So who’s been to see Narnia? It seems some critics have found the storyline – a blatant allegory of Christianity – too religious, even for the current festive period. Well, that’s just too bad I say. It is afterall Christmas and if non-Christians choose to look beyond what is superficially an awesome cinematic experience and take issue with the key Christmas messages of human betrayal, love and selfless sacrifice, then that is indeed their prerogative. But I would also like to invite them to jolly well poke off and go join the band of comfortably-heeled PC retards who go about wishing folks Happy Holidays.
Regardless of our religious persuasion, we should understand that CS Lewis himself although not theologically trained was a well-respected Christian apologist – apologetics btw being the branch of Christian theology arguing for the soundness of its doctrines against the objections of unbelievers – and the chronicles of Narnia are simply a means for Lewis to dramatise his own conversion from atheism to Christianity and challenge non-believers in the format of an adventure story. Echoes of Lord of the Rings? Definitely. The man responsible for his conversion is none other that JRR Tolkien himself!
I was first introduced to Lewis’s essays by my uncle when I was in my teens. Cynical, doubting and the immodest owner of what was then a logical and strong analytical mind, I embraced the challenge of Christian apologetics in the same way I had tackled quadratic equations at school. For example, take the ontological question of God’s existence, which apparently can be proved by 4 simple axioms:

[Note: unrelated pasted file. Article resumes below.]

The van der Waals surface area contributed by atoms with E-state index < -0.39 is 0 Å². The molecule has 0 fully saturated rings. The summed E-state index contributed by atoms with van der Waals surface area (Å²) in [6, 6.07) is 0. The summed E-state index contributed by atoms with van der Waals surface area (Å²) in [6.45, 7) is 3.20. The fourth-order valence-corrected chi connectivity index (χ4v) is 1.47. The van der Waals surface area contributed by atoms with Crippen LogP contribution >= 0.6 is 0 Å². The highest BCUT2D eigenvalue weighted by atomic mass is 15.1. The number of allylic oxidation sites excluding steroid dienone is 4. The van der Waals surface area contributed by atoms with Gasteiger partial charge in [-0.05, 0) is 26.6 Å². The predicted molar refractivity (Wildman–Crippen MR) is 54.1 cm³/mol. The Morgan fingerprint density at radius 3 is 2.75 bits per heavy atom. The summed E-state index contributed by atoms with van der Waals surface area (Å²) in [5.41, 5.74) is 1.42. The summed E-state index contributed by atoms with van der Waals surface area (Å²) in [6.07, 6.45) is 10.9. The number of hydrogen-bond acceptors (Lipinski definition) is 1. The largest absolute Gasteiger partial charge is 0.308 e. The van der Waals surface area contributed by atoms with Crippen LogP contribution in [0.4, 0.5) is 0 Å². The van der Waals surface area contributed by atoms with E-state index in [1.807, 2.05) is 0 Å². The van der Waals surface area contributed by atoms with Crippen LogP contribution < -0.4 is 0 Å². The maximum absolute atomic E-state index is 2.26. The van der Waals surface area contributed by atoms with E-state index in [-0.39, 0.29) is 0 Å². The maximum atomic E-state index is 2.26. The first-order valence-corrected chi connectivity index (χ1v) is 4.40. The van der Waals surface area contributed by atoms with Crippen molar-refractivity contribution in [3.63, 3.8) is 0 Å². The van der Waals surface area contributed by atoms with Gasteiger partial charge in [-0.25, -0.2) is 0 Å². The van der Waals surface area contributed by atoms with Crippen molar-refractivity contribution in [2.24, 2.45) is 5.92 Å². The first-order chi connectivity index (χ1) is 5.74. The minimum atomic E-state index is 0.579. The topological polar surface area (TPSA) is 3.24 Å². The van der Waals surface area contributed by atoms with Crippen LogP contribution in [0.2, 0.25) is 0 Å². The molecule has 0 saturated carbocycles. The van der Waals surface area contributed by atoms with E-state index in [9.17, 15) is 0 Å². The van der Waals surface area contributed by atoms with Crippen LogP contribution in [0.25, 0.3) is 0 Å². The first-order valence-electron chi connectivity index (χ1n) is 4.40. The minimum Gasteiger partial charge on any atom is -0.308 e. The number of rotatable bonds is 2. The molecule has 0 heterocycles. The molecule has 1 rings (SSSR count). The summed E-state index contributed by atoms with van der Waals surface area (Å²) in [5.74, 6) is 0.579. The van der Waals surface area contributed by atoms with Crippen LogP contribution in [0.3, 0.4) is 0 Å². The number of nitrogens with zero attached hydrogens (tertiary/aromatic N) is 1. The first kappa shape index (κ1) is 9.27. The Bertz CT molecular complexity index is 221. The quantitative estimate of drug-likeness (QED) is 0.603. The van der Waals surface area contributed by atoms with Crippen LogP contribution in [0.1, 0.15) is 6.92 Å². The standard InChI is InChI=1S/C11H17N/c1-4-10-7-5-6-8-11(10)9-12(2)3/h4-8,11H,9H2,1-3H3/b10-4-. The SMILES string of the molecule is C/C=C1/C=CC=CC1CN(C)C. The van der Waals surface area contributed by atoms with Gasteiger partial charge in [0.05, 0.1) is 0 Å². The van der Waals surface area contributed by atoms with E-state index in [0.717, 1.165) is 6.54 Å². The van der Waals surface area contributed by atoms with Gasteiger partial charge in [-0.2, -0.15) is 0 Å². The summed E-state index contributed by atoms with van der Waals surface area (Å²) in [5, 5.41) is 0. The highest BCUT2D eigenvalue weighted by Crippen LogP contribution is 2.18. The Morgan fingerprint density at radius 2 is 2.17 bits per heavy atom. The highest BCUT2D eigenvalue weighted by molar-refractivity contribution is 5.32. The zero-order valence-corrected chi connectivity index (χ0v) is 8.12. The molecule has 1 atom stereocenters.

1. God is the greatest being, and nothing is greater than God.
2. God has to be real; to be imaginary means there’s something greater than God, therefore 1) cannot be true.
3. God is the ultimate creator. Consider cause and effect. Now, there cannot be an infinite number of creations. If something exists and if nothing cannot cause something, then it follows that something real must be the ultimate creator of life/universe – the first cause if you like, otherwise 2) cannot be true. (Incidentally, this little paradox is something that buddhists find difficult to come to terms with explain on the basis of kharma and reincarnation).
4. God must be the necessary being i.e. something that has always existed without a beginning. Since it is impossible for nothing to cause something, then it is necessary for something to always have been, otherwise 3) cannot be true.
Therefore God exists. QED. Oh, and Merry Christmas everyone!